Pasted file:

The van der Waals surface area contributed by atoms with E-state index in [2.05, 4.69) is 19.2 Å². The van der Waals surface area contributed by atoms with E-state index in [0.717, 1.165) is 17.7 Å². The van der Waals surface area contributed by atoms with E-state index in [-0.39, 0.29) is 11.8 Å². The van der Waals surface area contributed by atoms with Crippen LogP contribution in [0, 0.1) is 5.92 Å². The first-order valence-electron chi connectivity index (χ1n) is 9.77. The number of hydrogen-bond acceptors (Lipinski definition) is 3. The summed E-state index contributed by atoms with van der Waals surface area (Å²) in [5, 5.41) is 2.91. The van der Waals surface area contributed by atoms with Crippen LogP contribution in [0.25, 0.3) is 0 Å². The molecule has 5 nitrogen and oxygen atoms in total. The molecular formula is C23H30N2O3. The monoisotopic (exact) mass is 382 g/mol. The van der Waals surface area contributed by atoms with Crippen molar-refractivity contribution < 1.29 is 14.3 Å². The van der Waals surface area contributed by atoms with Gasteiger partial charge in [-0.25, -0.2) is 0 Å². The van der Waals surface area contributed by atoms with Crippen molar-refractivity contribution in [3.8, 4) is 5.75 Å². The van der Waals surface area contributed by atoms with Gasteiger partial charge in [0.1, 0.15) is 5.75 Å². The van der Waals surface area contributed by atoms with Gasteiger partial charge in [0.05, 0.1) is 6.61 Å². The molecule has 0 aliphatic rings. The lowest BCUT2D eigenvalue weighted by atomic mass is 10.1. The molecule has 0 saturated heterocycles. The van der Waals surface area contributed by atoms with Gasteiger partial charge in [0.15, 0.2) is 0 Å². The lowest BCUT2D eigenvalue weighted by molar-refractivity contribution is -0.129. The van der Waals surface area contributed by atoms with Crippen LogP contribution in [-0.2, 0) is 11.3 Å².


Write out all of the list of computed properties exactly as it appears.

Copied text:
The van der Waals surface area contributed by atoms with E-state index in [2.05, 4.69) is 19.2 Å². The van der Waals surface area contributed by atoms with E-state index in [0.717, 1.165) is 17.7 Å². The van der Waals surface area contributed by atoms with E-state index in [-0.39, 0.29) is 11.8 Å². The van der Waals surface area contributed by atoms with Crippen LogP contribution in [0, 0.1) is 5.92 Å². The first-order valence-electron chi connectivity index (χ1n) is 9.77. The number of hydrogen-bond acceptors (Lipinski definition) is 3. The summed E-state index contributed by atoms with van der Waals surface area (Å²) in [5, 5.41) is 2.91. The van der Waals surface area contributed by atoms with Crippen LogP contribution in [0.25, 0.3) is 0 Å². The molecule has 5 nitrogen and oxygen atoms in total. The molecular formula is C23H30N2O3. The monoisotopic (exact) mass is 382 g/mol. The van der Waals surface area contributed by atoms with Crippen molar-refractivity contribution < 1.29 is 14.3 Å². The van der Waals surface area contributed by atoms with Gasteiger partial charge in [-0.25, -0.2) is 0 Å². The van der Waals surface area contributed by atoms with Crippen molar-refractivity contribution in [3.8, 4) is 5.75 Å². The van der Waals surface area contributed by atoms with Gasteiger partial charge in [0.1, 0.15) is 5.75 Å². The van der Waals surface area contributed by atoms with Gasteiger partial charge in [0.05, 0.1) is 6.61 Å². The molecule has 0 aliphatic rings. The lowest BCUT2D eigenvalue weighted by atomic mass is 10.1. The molecule has 0 saturated heterocycles. The van der Waals surface area contributed by atoms with Gasteiger partial charge in [0.15, 0.2) is 0 Å². The lowest BCUT2D eigenvalue weighted by molar-refractivity contribution is -0.129. The van der Waals surface area contributed by atoms with Crippen LogP contribution in [-0.2, 0) is 11.3 Å².